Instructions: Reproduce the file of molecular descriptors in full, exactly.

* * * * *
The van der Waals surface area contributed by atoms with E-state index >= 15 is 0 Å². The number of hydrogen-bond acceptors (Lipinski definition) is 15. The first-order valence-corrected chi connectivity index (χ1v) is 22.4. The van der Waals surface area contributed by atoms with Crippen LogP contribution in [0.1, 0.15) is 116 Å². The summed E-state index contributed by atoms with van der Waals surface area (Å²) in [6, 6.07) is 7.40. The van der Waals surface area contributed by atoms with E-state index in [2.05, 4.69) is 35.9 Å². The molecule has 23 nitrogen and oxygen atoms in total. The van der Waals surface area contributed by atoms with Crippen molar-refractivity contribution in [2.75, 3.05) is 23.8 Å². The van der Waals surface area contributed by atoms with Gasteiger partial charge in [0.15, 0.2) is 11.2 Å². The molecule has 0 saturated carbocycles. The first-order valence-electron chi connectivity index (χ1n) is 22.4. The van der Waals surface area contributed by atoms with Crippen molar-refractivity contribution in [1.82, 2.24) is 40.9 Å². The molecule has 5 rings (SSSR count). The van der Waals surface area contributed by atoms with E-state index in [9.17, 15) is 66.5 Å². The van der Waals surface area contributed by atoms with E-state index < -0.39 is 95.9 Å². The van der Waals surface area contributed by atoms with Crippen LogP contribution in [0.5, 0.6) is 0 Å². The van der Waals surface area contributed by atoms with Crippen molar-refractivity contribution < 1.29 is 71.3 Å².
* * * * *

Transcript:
The van der Waals surface area contributed by atoms with E-state index >= 15 is 0 Å². The number of hydrogen-bond acceptors (Lipinski definition) is 15. The first-order valence-corrected chi connectivity index (χ1v) is 22.4. The van der Waals surface area contributed by atoms with Crippen LogP contribution in [0.1, 0.15) is 116 Å². The summed E-state index contributed by atoms with van der Waals surface area (Å²) in [6, 6.07) is 7.40. The van der Waals surface area contributed by atoms with E-state index in [2.05, 4.69) is 35.9 Å². The molecule has 23 nitrogen and oxygen atoms in total. The van der Waals surface area contributed by atoms with Crippen molar-refractivity contribution in [2.75, 3.05) is 23.8 Å². The van der Waals surface area contributed by atoms with Gasteiger partial charge in [0.15, 0.2) is 11.2 Å². The molecule has 0 saturated carbocycles. The first-order valence-electron chi connectivity index (χ1n) is 22.4. The van der Waals surface area contributed by atoms with Crippen molar-refractivity contribution in [1.82, 2.24) is 40.9 Å². The molecule has 5 rings (SSSR count). The van der Waals surface area contributed by atoms with E-state index in [9.17, 15) is 66.5 Å². The van der Waals surface area contributed by atoms with E-state index < -0.39 is 95.9 Å². The van der Waals surface area contributed by atoms with Crippen LogP contribution in [0.5, 0.6) is 0 Å². The van der Waals surface area contributed by atoms with Crippen molar-refractivity contribution < 1.29 is 71.3 Å².